Background Due to absence of cost effective and rapid diagnostic test syndromic management of Neisseria and Chlamydia was recommended in developing countries. Being nonspecific such a strategy has resulted in over treatment leading to increased drug resistance. It also misses out on asymptomatic patients resulting in increase in disease burden. The study describes the development and evaluation of a low cost duplex PCR method (dPCR) for co-detection of Neisseria and Chlamydia. Using molecular beacons we further provide a method for quantitative and easy detection of the two pathogens.
Methods Endocervical swabs were collected from patients visiting gynaecology department of various hospitals in Delhi. We standardised and evaluated in-house uniplex PCR (uPCR) for diagnosis of Neisseria against Roche Amplicor Micro Well Plate CT/NG kit. Method was modified to co-detect N. gonorrhoeae and C. trachomatis in single test. Further we developed visual assay for detection of Chlamydia and Neisseria using molecular beacon probe.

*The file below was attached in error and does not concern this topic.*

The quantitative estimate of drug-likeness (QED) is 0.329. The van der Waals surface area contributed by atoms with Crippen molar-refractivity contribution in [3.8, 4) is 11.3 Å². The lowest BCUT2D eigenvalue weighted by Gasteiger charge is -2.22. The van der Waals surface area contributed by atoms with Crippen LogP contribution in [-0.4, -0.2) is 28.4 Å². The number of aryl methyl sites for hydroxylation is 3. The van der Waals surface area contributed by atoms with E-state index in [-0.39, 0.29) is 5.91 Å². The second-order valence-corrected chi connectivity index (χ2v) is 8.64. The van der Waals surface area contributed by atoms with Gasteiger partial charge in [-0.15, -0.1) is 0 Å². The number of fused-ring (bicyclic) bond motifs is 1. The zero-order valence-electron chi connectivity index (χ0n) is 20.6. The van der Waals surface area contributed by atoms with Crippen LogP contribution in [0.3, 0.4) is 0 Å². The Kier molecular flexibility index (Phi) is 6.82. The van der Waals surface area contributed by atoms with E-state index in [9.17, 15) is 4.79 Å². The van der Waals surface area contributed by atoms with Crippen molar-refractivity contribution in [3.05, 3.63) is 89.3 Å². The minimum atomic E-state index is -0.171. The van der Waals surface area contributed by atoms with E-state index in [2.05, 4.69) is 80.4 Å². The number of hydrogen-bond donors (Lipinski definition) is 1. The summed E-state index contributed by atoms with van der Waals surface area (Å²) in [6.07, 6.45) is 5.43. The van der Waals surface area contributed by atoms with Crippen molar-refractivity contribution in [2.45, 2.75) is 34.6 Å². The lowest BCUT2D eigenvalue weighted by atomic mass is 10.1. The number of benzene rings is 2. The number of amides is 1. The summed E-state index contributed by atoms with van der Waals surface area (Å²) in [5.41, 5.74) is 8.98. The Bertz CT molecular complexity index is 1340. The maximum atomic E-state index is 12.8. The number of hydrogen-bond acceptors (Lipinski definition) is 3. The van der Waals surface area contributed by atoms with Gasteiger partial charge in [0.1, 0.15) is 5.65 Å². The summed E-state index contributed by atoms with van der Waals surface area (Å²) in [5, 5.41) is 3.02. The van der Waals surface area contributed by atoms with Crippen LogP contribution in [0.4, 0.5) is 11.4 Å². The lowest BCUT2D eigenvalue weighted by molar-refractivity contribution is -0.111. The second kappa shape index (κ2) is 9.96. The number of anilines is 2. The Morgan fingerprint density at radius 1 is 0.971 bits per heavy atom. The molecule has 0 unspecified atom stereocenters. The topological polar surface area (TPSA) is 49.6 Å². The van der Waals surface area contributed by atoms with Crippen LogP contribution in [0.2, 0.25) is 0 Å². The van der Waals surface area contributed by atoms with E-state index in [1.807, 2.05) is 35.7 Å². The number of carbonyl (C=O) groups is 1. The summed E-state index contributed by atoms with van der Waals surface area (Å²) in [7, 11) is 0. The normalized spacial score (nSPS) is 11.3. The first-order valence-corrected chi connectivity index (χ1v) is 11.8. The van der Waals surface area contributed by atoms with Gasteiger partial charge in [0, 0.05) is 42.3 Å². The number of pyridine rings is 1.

Results Clinical samples (n = 412) were used to validate in-house uPCR assay for Neisseria. The PPV and NPV were found to be 86.77% and 97.2%. We further modified our uPCR to dPCR for simultaneous detection of Neisseria and Chlamydia. The overall infection rate was found to be 27.8% and 26.3% for Neisseria and Chlamydia respectively while 11.3% of patients were co-infected. The in-house dPCR was found to be 85.7% sensitive and 97% specific. To further enhance the sensitivity and specificity of our test, molecular beacon were designed against the amplicons. Use of molecular beacons also reduced the detection time as amplicons could be directly visualised under dark reader.
Conclusions The in-house dPCR assay is rapid and as sensitive as commercially available tests. Use of molecular beacons provides a highly specific and easy to use detection method, making it a better option for routine diagnosis of genital infection in developing countries.
- duplex PCR
- Molecular Beacon